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Maintaining technologies is just as important to a fleet’s bottom line as scheduled preventive maintenance is for trucks as a whole. While fleets routinely implement preventive maintenance programs for systems and components they do not generally give enough consideration to developing a similarly detailed plan for how their technologies will be maintained. And that’s unfortunate considering most of today’s fleets are equipped with operational, safety and asset management technologies that product failure is just as detrimental to the operation as an engine failure.
The proactive and predictive nature of preventive maintenance is highly valuable. Every maintenance department wants to prevent the problem instead of reacting to one. However, when it comes to the many advanced technologies found on vehicles today, the approach we see most often is reactive, and that can be costly as well as time consuming.
When a piece of technology is offline there is also a negative impact on your return on investment. The inability to use the technology means it can’t provide the benefits for which it was purchased in the first place. Realizing an ROI on those investments means focusing not on just deployment and implementation, but also on maintenance and support needs.
And don’t forget about staffing. In today’s current employment situation, it’s hard enough to find a technician to work on a truck, it’s even more rare to have the resources necessary to work on these highly specialized systems. Odds are good that if a camera or a tracking device, a tire pressure or lane departure system is added to the core vehicle maintenance needs something is going to fall through the cracks. Odds are even better that “something” is going to be one of these highly specialized pieces of technology.
The current uncertainty with the supply chain for parts, especially electronic items that rely on chips to function, is going to make preventative maintenance even more important. Just “buying another one” isn’t going to be as easy at it used to.
So how do you handle all these technology maintenance needs? You either need a well designed and managed technology inhouse maintenance program or you bring on a third party to handle it for you. Preferably a third party that also offers technology health monitoring, field repair services, a tech support call center, and inventory management services. Readily available parts, expertise, speed of service and proactive monitoring are all key factors in reducing your ROI and keeping your systems running like they need to.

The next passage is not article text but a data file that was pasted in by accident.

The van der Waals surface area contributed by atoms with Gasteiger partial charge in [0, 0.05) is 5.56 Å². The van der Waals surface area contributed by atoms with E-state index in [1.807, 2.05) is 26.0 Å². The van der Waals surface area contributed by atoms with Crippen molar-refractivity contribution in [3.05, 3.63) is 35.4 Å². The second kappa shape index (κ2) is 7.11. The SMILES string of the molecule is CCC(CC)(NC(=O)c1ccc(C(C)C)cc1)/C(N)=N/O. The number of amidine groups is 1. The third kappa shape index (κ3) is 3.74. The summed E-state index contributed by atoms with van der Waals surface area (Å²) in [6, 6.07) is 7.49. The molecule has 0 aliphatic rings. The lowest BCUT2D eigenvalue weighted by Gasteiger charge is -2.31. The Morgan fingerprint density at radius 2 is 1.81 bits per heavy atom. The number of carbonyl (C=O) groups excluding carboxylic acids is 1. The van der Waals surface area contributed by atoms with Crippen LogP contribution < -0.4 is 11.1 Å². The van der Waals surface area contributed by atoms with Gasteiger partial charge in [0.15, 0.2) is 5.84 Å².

To give perspective on what to expect with technology maintenance needs, last year nearly 20% of the more than 700,000 technology products we monitor through our technology health monitoring and repair service required some sort of support. Of those 140,000 systems requiring support, accidental damage and tampering accounted for one quarter or roughly 35,000 of those service needs. Accidental damage/tampering is often overlooked by maintenance programs based on assumed or predicted service failures yet the reality is about 25% of the time this is the cause. The adoption of driver apps and devices has doubled since 2020 which has created a growing area of support which really wasn’t an issue a few years ago.
Today, every trucking company is also a technology company. Without these technology systems and solutions it is not possible to operate efficiently, safely and productively, or stay connected to drivers, customers and other supply chain stakeholders, let alone stay compliant with regulations as well.
Technology providers have already brought a range of valuable solutions to the trucking industry and that roadmap is continually evolving. In the not-too-distant future, it will take an even bigger leap into the world of autonomous trucks that are driven by a host of advanced technologies and interconnected solutions.
Without an effective approach to addressing their maintenance, repair and support needs, it is not possible to use today’s systems and solutions, and those to come, to be competitive or to realize their full value. Oh, and one more thing to think about, maintenance facilities, distribution centers, yards and loading docks are also becoming increasingly technology-centric and will need the same amount of maintenance and attention as the technology on the vehicles.
Deryk Powell is the president and chief operating officer of Velociti. Visit the Velociti website to learn more.